What God Cannot Do

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GOD JEHOVAH by Eugene Halliday

God cannot cease to be God. Omnipotence cannot cease to be omnipotence.

Thus for God there is no escape from His own Self.

This being so, whatever God’s qualities are essentially, he cannot escape. God is omnipotent, omnipresent, omniscient. Thus these qualities He cannot escape.

There is, therefore, for God a problem. Shall He use or not use His qualities? Shall He use or not use His omnipotence and omniscience in His omnipresence?

God is omnipresent. Therefore there is nowhere where He is not. Therefore He cannot go anywhere, for He is there already.

Of what use, then, is His omniscience and omnipotence? His omniscience tells Him what He can do. And his omnipotence enables Him to do it. The three are co-extensive.

Before using His omnipotence, God in his omniscience sees all that He may do, as a non-actualised formal possibility extended throughout His omnipresence.

His All-presence He cannot avoid. His All-seeing He cannot stop. Only in His All-power can He introduce change.

Before His All-power introduces change, Time is not brought into Being, for Time is a product of change. Thus before change, God dwells in Himself in the changeless. This we call Eternity, or more accurately, He-trinity.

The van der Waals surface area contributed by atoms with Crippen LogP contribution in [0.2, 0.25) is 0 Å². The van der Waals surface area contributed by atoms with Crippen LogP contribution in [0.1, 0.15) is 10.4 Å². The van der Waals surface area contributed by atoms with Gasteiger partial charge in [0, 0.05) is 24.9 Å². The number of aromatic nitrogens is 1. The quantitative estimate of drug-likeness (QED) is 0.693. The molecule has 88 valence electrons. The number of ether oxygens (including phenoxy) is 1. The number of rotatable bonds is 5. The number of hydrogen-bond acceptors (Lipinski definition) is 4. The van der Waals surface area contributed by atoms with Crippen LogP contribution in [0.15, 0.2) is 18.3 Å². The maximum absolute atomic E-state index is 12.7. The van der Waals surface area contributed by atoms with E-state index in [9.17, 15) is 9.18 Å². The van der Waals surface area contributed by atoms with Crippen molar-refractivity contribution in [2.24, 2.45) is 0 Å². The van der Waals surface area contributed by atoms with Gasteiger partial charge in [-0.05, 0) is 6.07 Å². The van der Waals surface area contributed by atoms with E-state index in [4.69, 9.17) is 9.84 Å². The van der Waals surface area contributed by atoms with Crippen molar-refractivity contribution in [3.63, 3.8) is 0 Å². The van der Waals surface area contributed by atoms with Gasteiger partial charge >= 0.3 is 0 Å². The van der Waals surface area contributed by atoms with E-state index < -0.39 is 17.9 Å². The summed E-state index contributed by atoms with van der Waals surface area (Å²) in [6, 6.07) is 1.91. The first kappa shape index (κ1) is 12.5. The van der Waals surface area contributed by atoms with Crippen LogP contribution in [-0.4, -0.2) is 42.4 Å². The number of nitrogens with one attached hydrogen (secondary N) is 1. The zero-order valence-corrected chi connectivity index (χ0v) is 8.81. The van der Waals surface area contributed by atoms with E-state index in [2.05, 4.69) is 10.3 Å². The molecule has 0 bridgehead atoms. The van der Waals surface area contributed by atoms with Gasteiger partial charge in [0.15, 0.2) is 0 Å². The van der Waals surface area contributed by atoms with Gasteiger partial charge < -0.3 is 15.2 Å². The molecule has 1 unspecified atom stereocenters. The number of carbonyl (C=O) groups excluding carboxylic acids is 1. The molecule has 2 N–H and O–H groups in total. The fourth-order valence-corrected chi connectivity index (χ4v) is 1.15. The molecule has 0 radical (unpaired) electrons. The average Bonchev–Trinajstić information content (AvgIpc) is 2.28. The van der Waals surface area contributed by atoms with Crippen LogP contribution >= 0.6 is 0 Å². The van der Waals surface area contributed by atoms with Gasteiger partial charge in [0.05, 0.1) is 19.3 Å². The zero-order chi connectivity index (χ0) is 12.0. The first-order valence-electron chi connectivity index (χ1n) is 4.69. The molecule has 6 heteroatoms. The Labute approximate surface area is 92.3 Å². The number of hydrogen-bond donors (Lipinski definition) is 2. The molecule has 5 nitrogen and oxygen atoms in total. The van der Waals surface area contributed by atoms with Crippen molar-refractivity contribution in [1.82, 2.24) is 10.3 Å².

How does God introduce change into Himself, into His essential changelessness? He cannot go anywhere for He is already everywhere. He cannot learn anything new, for He knows all that He may do already in His All-seeingness.

One thing He can do. By His All-power He can introduce stress-accent into His All-seeing. He can make some of the forms in His understanding stronger or weaker. Thus by stress-accent from his All-power He can actualise His omniscience.

This, then, is the problem He sets Himself: shall He stress the forms of his omniscience or not? If He does not, then all are equal before Him, all stand void of importance within Him. For importance is only stress of the will.

God may stress the forms of His omniscience either simultaneously or in series, either wholly or in part. Whichever He does presents Him, by the fact of stress, with the actualising of some or all of His possibilities. This stressing of forms of His omniscience we call creating.

By Eugene Halliday